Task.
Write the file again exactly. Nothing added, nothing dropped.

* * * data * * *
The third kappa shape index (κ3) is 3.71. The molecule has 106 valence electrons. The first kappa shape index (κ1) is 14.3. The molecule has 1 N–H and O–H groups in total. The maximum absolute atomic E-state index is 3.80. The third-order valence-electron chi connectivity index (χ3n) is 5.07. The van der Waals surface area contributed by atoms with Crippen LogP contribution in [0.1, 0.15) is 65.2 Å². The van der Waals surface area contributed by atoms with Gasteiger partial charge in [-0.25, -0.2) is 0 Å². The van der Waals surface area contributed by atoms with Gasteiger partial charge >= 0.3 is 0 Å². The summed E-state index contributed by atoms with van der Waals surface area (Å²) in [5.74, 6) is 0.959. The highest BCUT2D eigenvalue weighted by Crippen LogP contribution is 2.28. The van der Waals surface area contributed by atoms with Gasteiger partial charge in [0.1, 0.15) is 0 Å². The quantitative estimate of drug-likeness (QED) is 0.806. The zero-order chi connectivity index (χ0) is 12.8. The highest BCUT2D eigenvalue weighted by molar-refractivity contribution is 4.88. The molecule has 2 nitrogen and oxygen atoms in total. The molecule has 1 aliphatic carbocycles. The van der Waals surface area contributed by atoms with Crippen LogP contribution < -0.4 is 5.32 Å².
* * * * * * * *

The third kappa shape index (κ3) is 3.71. The molecule has 106 valence electrons. The first kappa shape index (κ1) is 14.3. The molecule has 1 N–H and O–H groups in total. The maximum absolute atomic E-state index is 3.80. The third-order valence-electron chi connectivity index (χ3n) is 5.07. The van der Waals surface area contributed by atoms with Crippen LogP contribution in [0.1, 0.15) is 65.2 Å². The van der Waals surface area contributed by atoms with Gasteiger partial charge in [-0.25, -0.2) is 0 Å². The van der Waals surface area contributed by atoms with Gasteiger partial charge >= 0.3 is 0 Å². The summed E-state index contributed by atoms with van der Waals surface area (Å²) in [5.74, 6) is 0.959. The highest BCUT2D eigenvalue weighted by Crippen LogP contribution is 2.28. The van der Waals surface area contributed by atoms with Gasteiger partial charge in [0.1, 0.15) is 0 Å². The quantitative estimate of drug-likeness (QED) is 0.806. The zero-order chi connectivity index (χ0) is 12.8. The highest BCUT2D eigenvalue weighted by molar-refractivity contribution is 4.88. The molecule has 2 nitrogen and oxygen atoms in total. The molecule has 1 aliphatic carbocycles. The van der Waals surface area contributed by atoms with Crippen LogP contribution < -0.4 is 5.32 Å².